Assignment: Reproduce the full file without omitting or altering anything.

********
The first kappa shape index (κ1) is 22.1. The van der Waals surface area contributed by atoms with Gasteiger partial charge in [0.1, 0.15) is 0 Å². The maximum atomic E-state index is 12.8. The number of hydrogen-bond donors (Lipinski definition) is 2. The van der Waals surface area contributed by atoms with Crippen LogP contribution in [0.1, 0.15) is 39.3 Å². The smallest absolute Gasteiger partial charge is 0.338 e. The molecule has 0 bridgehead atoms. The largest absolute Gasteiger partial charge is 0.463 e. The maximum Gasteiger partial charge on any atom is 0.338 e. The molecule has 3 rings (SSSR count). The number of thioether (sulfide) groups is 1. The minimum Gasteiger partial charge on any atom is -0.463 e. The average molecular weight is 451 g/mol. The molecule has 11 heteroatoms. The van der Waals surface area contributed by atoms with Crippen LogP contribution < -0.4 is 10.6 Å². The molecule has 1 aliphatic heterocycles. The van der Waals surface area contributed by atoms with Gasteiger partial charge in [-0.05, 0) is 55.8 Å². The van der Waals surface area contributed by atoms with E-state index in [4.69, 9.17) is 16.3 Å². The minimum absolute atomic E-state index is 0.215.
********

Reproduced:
The first kappa shape index (κ1) is 22.1. The van der Waals surface area contributed by atoms with Gasteiger partial charge in [0.1, 0.15) is 0 Å². The maximum atomic E-state index is 12.8. The number of hydrogen-bond donors (Lipinski definition) is 2. The van der Waals surface area contributed by atoms with Crippen LogP contribution in [0.1, 0.15) is 39.3 Å². The smallest absolute Gasteiger partial charge is 0.338 e. The molecule has 0 bridgehead atoms. The largest absolute Gasteiger partial charge is 0.463 e. The maximum Gasteiger partial charge on any atom is 0.338 e. The molecule has 3 rings (SSSR count). The number of thioether (sulfide) groups is 1. The minimum Gasteiger partial charge on any atom is -0.463 e. The average molecular weight is 451 g/mol. The molecule has 11 heteroatoms. The van der Waals surface area contributed by atoms with Crippen LogP contribution < -0.4 is 10.6 Å². The molecule has 1 aliphatic heterocycles. The van der Waals surface area contributed by atoms with Gasteiger partial charge in [-0.05, 0) is 55.8 Å². The van der Waals surface area contributed by atoms with E-state index in [4.69, 9.17) is 16.3 Å². The minimum absolute atomic E-state index is 0.215.